It could have been the bad fortune to end all bad fortunes.

It was roughly one year ago and Sabaton, one of the most prolific bands in the modern metal world, had just landed what may have been the most coveted tour spot of the year: opening the stadium tour for Judas Priest as they embarked on their celebration of 50 years of heavy metal creation. The tour had already been postponed a full, agonizing year due to the onslaught of COVID-19, so fans were more than eager to see and hear the best.

This meant that Sabaton not only needed to deliver the goods, but they also needed to be the most impressive opening band in rock 'n' roll, or they were doomed.

Deliver, they did.

That meant, for Sabaton, tight musicianship, discreet timing changes, a song or two in a major key (unheard for most heavy metal), and even a tank on stage. Hungry fans were given a full ration in the form of solid Music executions and lyrics that described the thrills and woes of history in ways that most documentarians could only dream of.

Then, without warning, the battlefield changed.

The heart attack felt around the world

No sooner had the successful tour kicked off did disaster strike.

The blitzkrieg came in the form of Judas Preist axe master, Ritchie Faulkner, suffering a catastrophic heart emergency which doctors say, had he not been full of adrenaline whilst playing Priest's classic, "Painkiller," would surely have left The Mighty Falcon dead right on the stage!

While Hannes van Dahl, drummer for Sabaton, is quick to point out that the health of Faulkner was clearly concern number one, it goes without saying that the band found themselves in a terrible predicament, right at the time when fans, fresh from lockdown, were ready to rock the hardest.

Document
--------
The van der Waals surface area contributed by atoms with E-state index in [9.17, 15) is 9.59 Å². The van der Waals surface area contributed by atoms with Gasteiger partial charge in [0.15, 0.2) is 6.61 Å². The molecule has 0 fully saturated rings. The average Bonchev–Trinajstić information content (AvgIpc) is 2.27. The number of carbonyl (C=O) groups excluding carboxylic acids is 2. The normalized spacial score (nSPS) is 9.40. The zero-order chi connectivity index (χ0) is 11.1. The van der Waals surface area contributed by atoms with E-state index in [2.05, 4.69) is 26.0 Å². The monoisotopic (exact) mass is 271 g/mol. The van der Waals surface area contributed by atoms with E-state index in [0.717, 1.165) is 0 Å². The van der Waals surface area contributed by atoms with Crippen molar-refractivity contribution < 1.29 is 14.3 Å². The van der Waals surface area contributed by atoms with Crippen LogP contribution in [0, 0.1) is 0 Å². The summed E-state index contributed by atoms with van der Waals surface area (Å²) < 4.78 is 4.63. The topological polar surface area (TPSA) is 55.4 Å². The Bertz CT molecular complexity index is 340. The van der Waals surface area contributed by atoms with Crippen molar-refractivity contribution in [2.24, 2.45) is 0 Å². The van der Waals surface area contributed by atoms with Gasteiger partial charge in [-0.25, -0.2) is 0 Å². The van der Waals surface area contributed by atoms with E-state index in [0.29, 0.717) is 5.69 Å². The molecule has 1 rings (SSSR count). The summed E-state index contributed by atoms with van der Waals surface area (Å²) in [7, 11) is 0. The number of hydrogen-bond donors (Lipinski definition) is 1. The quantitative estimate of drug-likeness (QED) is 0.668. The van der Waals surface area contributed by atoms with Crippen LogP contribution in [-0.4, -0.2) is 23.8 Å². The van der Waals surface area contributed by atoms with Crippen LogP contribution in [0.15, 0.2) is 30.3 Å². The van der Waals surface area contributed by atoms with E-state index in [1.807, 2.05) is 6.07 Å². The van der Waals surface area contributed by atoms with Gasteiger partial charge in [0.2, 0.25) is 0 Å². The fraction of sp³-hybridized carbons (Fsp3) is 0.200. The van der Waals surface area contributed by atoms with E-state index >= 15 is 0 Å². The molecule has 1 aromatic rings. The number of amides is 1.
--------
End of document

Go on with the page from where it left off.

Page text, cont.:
While this was, as Van Dahl told Neopa Radio, a "huge bummer," it was particularly so, "for Ritchie."

The drummer added: "He survived, basically, you know, and that, in the end, is the most important thing.

It was an abrupt ending to such a thing, a great, great tour, you know? So, we decided to end the world tour of 'The Great War' album in Denver, where we played [for] two hours and forty-five minutes."

Conquering the world

After the show in Denver, it was time to gather the generals and regroup for victory, and that is precisely what the members of Sabaton did.

With a fighting spirit, solid songs and a tireless behind-the-scenes crew, that goal has been achieved and the band is scheduled to serve up their relentless form of neo-power metal to the globe.

The current tour covers virtually everywhere imaginable in the United States all the way up to October 2022. Then, starting in December and running all the way into May of 2023, Sabaton is set to wage war in Europe and all places related.

This means that, while fans have had to wait to catch the band that is all but reinventing the power metal genre, the wait will only prove to make the band hungrier to please and fiercer than ever.

Considering what we have seen so far, that is saying quite a lot.

Bombs away...